Identifying Rolling Stock Manufactures

Discussion in 'HO Scale Model Trains' started by CN_Pete, Jul 13, 2006.

  1. CN_Pete

    CN_Pete Member

    Hello to all.
    I have put together quite a collection of rolling stock. Now i want to put them all on a spreadsheet so that i know what i have, the problem that i am facing is that for some of the cars i have no idea who the manufacturer is. I can very easly tell an Athearn, but i am stumped with a lot of them.

    Does anyone know of a way to tell who the manufacturer is. Is the a web site that gives pictures and discriptions.

    What am i to do?
    Any help would be appreciated.

  2. brakie

    brakie Active Member

    Peter Just because a car is a Athearn it may not be a kit release by Athearn.
    You see Bev/Bell used Athearn cars as well as MDC cars. CM Shops used Athearn cars as well...Then you can't over look special run cars or cars done for clubs.These cars you don't want to list as Athearn,MDC Atas etc as a standard release because some of these cars are valuable as a collector's item.
    Without lots of research through past Walthers catalogs and model magazines it would be hard to tell.
  3. jim currie

    jim currie Active Member

    Peter go with brakies idea and also you might look through older issues of the model mags.:)
  4. eightyeightfan1

    eightyeightfan1 Now I'm AMP'd

    Before BranchlineTrains started producing thier own models, the used Athearn, Bev-Bel and Intermountain for thier decorating.(They ony decorated and painted back then). So, I.D'ing the true manufacturer will be difficult like Larry said.
  5. Russ Bellinis

    Russ Bellinis Active Member

    In addition, if you have some inexpensive "toy" freight cars that have had the trucks and couplers changed, it may be almost impossible to tell the origen because I wouldn't be surprised if they didn't trade body molds around like they did molds for structure kits.
  6. CN_Pete

    CN_Pete Member

    Thanks to all for the comments, it's time to do some research or just mark as unknown.

    Thanks to all.

  7. Russ Bellinis

    Russ Bellinis Active Member

    Your best bet is probably not to make an issue of manufacturer. You could include the manufacturer if known and mark unknown on those you don't know. I think the most important information would be car type, car number and reporting marks, and railroad name.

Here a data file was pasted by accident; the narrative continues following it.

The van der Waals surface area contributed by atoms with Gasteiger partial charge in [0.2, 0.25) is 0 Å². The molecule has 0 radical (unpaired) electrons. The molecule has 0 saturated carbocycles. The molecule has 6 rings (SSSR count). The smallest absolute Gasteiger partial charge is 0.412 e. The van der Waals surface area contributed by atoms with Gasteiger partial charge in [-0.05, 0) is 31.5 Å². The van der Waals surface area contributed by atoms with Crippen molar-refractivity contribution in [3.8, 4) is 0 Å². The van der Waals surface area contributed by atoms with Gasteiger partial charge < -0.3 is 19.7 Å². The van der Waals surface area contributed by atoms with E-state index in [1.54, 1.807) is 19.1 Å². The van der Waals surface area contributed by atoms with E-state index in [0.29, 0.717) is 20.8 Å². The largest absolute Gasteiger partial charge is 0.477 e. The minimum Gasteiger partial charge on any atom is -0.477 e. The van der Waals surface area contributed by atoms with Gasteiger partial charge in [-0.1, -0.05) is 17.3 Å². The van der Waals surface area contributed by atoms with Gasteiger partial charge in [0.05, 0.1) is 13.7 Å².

8. CN_Pete

    CN_Pete Member

    Thanks Russ,
    Your probablly right, it should bo no big deal on who the manufacturer is. Road name and number is no problem. Car type, i am trying to find that information on the Internet, What do you mean by reporting marks?

  9. Russ Bellinis

    Russ Bellinis Active Member

    The reporting marks are the 4 letter designation that comes before the numbers. Each railroad, or car owner has a reporting mark designation. The reporting marks allow a BNSF car and a U.P. car to be in the same train with the same number, but keep both cars separate. Generally the reporting marks will give you a hint of the owner of the equipment. Car type is not too difficult. I'm not sure of your era, but until the 1960s or so your choices were box cars, reefers, hoppers, covered hoppers, gondolas, flat cars, and tanks. After the 1960s they started putting all sorts of structures on flats to make specialised cars like auto racks and some of the special designs for hauling air craft parts. Then in the late 1970's the first of the double stack well cars for containers came out.
  10. brakie

    brakie Active Member

    Pete,Again I want to caution you about not knowing the brand..Several of the older Bev-Bel/Athearn is worth up to $50.00-mostly special runs or cars done for local club or hobby shops for various prototype roads and many is worth $20.00.I have a A&BB 50 foot railbox worth $50.00..Only 1500 was made for a hobby shop dealer and sold only through his shop and at train shows he attended.I got mine off e bay for a $8.55 bid and so far turn down $50.00 from a collector.I had no idea when I got that car that it was a special run car..I thought it was part of the Bev-Bel line.
  11. doctorwayne

    doctorwayne Active Member